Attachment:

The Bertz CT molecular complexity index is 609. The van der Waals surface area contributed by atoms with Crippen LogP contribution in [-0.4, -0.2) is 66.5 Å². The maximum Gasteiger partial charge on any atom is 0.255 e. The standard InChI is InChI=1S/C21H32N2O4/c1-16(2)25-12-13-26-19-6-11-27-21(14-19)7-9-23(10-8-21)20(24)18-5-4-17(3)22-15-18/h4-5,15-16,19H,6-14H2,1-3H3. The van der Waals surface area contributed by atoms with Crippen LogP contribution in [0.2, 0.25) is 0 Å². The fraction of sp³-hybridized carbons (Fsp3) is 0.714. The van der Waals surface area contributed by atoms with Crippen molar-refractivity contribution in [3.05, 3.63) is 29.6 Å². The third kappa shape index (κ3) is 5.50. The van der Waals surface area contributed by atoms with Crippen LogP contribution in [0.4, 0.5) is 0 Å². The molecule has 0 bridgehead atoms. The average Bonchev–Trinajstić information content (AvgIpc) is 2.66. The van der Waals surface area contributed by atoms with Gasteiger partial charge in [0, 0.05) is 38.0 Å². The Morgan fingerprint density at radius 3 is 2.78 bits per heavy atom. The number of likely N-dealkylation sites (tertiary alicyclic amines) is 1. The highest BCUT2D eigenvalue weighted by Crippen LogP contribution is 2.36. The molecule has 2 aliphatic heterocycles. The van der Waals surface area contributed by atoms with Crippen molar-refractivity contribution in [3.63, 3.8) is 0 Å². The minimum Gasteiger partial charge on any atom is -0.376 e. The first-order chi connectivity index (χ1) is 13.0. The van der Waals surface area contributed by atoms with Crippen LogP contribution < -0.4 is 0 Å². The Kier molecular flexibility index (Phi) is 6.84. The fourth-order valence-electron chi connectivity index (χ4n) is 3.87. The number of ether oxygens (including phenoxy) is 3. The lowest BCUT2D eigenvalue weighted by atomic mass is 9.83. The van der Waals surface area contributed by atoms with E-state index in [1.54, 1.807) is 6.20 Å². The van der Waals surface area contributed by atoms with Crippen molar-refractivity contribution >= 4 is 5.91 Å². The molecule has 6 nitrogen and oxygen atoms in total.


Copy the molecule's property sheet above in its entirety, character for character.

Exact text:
The Bertz CT molecular complexity index is 609. The van der Waals surface area contributed by atoms with Crippen LogP contribution in [-0.4, -0.2) is 66.5 Å². The maximum Gasteiger partial charge on any atom is 0.255 e. The standard InChI is InChI=1S/C21H32N2O4/c1-16(2)25-12-13-26-19-6-11-27-21(14-19)7-9-23(10-8-21)20(24)18-5-4-17(3)22-15-18/h4-5,15-16,19H,6-14H2,1-3H3. The van der Waals surface area contributed by atoms with Crippen LogP contribution in [0.2, 0.25) is 0 Å². The fraction of sp³-hybridized carbons (Fsp3) is 0.714. The van der Waals surface area contributed by atoms with Crippen molar-refractivity contribution in [3.05, 3.63) is 29.6 Å². The third kappa shape index (κ3) is 5.50. The van der Waals surface area contributed by atoms with Crippen LogP contribution in [0.4, 0.5) is 0 Å². The molecule has 0 bridgehead atoms. The average Bonchev–Trinajstić information content (AvgIpc) is 2.66. The van der Waals surface area contributed by atoms with Gasteiger partial charge in [0, 0.05) is 38.0 Å². The Morgan fingerprint density at radius 3 is 2.78 bits per heavy atom. The number of likely N-dealkylation sites (tertiary alicyclic amines) is 1. The highest BCUT2D eigenvalue weighted by Crippen LogP contribution is 2.36. The molecule has 2 aliphatic heterocycles. The van der Waals surface area contributed by atoms with Crippen molar-refractivity contribution in [3.63, 3.8) is 0 Å². The minimum Gasteiger partial charge on any atom is -0.376 e. The first-order chi connectivity index (χ1) is 13.0. The van der Waals surface area contributed by atoms with Crippen LogP contribution < -0.4 is 0 Å². The Kier molecular flexibility index (Phi) is 6.84. The fourth-order valence-electron chi connectivity index (χ4n) is 3.87. The number of ether oxygens (including phenoxy) is 3. The lowest BCUT2D eigenvalue weighted by atomic mass is 9.83. The van der Waals surface area contributed by atoms with E-state index in [1.54, 1.807) is 6.20 Å². The van der Waals surface area contributed by atoms with Crippen molar-refractivity contribution >= 4 is 5.91 Å². The molecule has 6 nitrogen and oxygen atoms in total.